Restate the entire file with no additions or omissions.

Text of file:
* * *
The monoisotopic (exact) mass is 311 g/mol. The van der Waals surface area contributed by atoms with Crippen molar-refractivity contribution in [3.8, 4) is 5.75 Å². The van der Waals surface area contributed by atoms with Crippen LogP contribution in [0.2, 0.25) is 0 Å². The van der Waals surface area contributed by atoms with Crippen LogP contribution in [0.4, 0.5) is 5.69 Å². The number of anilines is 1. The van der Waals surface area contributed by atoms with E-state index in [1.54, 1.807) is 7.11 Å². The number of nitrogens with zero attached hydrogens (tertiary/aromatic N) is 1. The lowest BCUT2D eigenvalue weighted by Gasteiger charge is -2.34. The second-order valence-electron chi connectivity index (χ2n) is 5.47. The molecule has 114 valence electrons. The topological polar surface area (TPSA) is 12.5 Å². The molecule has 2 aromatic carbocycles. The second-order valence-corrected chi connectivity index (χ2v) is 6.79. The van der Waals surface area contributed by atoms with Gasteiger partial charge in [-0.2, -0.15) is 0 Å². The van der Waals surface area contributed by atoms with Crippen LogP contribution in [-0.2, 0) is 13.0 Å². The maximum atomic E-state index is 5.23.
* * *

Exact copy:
The monoisotopic (exact) mass is 311 g/mol. The van der Waals surface area contributed by atoms with Crippen molar-refractivity contribution in [3.8, 4) is 5.75 Å². The van der Waals surface area contributed by atoms with Crippen LogP contribution in [0.2, 0.25) is 0 Å². The van der Waals surface area contributed by atoms with Crippen LogP contribution in [0.4, 0.5) is 5.69 Å². The number of anilines is 1. The van der Waals surface area contributed by atoms with E-state index in [1.54, 1.807) is 7.11 Å². The number of nitrogens with zero attached hydrogens (tertiary/aromatic N) is 1. The lowest BCUT2D eigenvalue weighted by Gasteiger charge is -2.34. The second-order valence-electron chi connectivity index (χ2n) is 5.47. The molecule has 114 valence electrons. The topological polar surface area (TPSA) is 12.5 Å². The molecule has 2 aromatic carbocycles. The second-order valence-corrected chi connectivity index (χ2v) is 6.79. The van der Waals surface area contributed by atoms with Gasteiger partial charge in [-0.2, -0.15) is 0 Å². The van der Waals surface area contributed by atoms with Crippen LogP contribution in [-0.2, 0) is 13.0 Å². The maximum atomic E-state index is 5.23.